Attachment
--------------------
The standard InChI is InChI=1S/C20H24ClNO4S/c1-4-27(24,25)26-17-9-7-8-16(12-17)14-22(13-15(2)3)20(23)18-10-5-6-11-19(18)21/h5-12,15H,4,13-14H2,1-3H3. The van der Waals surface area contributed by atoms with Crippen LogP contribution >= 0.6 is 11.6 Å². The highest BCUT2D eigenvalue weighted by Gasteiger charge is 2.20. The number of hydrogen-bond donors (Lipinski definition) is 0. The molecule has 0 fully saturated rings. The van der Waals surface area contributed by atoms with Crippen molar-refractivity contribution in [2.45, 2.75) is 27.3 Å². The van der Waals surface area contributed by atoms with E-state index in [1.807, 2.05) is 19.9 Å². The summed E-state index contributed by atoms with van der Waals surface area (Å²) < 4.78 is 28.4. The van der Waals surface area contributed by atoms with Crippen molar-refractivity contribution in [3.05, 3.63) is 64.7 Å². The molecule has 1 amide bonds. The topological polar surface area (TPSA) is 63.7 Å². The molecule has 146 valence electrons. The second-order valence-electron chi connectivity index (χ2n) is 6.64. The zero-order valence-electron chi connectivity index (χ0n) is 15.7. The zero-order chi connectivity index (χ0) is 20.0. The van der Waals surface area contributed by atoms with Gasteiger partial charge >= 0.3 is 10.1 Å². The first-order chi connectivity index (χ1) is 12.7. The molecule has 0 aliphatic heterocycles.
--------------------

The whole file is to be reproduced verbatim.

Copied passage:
The standard InChI is InChI=1S/C20H24ClNO4S/c1-4-27(24,25)26-17-9-7-8-16(12-17)14-22(13-15(2)3)20(23)18-10-5-6-11-19(18)21/h5-12,15H,4,13-14H2,1-3H3. The van der Waals surface area contributed by atoms with Crippen LogP contribution >= 0.6 is 11.6 Å². The highest BCUT2D eigenvalue weighted by Gasteiger charge is 2.20. The number of hydrogen-bond donors (Lipinski definition) is 0. The molecule has 0 fully saturated rings. The van der Waals surface area contributed by atoms with Crippen molar-refractivity contribution in [2.45, 2.75) is 27.3 Å². The van der Waals surface area contributed by atoms with E-state index in [1.807, 2.05) is 19.9 Å². The summed E-state index contributed by atoms with van der Waals surface area (Å²) < 4.78 is 28.4. The van der Waals surface area contributed by atoms with Crippen molar-refractivity contribution in [3.05, 3.63) is 64.7 Å². The molecule has 1 amide bonds. The topological polar surface area (TPSA) is 63.7 Å². The molecule has 146 valence electrons. The second-order valence-electron chi connectivity index (χ2n) is 6.64. The zero-order valence-electron chi connectivity index (χ0n) is 15.7. The zero-order chi connectivity index (χ0) is 20.0. The van der Waals surface area contributed by atoms with Gasteiger partial charge >= 0.3 is 10.1 Å². The first-order chi connectivity index (χ1) is 12.7. The molecule has 0 aliphatic heterocycles.